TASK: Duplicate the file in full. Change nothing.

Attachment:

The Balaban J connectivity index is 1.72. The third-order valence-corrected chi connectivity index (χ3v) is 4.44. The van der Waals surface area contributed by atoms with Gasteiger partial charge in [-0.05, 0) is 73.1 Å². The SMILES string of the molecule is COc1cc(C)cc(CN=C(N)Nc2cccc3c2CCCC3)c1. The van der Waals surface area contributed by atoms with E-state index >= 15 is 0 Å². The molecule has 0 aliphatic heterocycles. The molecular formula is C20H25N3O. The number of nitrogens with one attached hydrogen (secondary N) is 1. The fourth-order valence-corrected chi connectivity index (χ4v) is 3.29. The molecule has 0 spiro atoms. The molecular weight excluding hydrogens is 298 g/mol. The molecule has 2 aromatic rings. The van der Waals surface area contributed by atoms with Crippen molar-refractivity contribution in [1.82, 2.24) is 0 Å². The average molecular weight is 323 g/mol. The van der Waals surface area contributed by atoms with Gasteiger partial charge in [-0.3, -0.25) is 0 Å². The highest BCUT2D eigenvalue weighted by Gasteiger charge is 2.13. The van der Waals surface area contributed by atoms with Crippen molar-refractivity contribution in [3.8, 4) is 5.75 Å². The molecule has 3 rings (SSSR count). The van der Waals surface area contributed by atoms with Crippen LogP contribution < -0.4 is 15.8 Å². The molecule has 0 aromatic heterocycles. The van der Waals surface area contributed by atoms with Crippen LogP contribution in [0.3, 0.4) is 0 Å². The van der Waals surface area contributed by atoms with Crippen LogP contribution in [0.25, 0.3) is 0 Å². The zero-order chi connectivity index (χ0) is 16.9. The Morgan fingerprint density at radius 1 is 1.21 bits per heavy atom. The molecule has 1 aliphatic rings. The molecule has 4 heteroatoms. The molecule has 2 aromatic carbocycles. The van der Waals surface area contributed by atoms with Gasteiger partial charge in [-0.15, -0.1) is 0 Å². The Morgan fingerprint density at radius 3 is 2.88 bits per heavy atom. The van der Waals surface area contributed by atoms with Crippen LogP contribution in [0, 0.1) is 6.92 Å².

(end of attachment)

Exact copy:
The Balaban J connectivity index is 1.72. The third-order valence-corrected chi connectivity index (χ3v) is 4.44. The van der Waals surface area contributed by atoms with Gasteiger partial charge in [-0.05, 0) is 73.1 Å². The SMILES string of the molecule is COc1cc(C)cc(CN=C(N)Nc2cccc3c2CCCC3)c1. The van der Waals surface area contributed by atoms with E-state index >= 15 is 0 Å². The molecule has 0 aliphatic heterocycles. The molecular formula is C20H25N3O. The number of nitrogens with one attached hydrogen (secondary N) is 1. The fourth-order valence-corrected chi connectivity index (χ4v) is 3.29. The molecule has 0 spiro atoms. The molecular weight excluding hydrogens is 298 g/mol. The molecule has 2 aromatic rings. The van der Waals surface area contributed by atoms with Crippen molar-refractivity contribution in [1.82, 2.24) is 0 Å². The average molecular weight is 323 g/mol. The van der Waals surface area contributed by atoms with Gasteiger partial charge in [-0.3, -0.25) is 0 Å². The highest BCUT2D eigenvalue weighted by Gasteiger charge is 2.13. The van der Waals surface area contributed by atoms with Crippen molar-refractivity contribution in [3.8, 4) is 5.75 Å². The molecule has 3 rings (SSSR count). The van der Waals surface area contributed by atoms with Crippen LogP contribution < -0.4 is 15.8 Å². The molecule has 0 aromatic heterocycles. The van der Waals surface area contributed by atoms with Crippen LogP contribution in [0.3, 0.4) is 0 Å². The van der Waals surface area contributed by atoms with Crippen LogP contribution in [0.25, 0.3) is 0 Å². The zero-order chi connectivity index (χ0) is 16.9. The Morgan fingerprint density at radius 1 is 1.21 bits per heavy atom. The molecule has 1 aliphatic rings. The molecule has 4 heteroatoms. The molecule has 2 aromatic carbocycles. The van der Waals surface area contributed by atoms with Gasteiger partial charge in [-0.15, -0.1) is 0 Å². The Morgan fingerprint density at radius 3 is 2.88 bits per heavy atom. The van der Waals surface area contributed by atoms with Crippen LogP contribution in [0, 0.1) is 6.92 Å².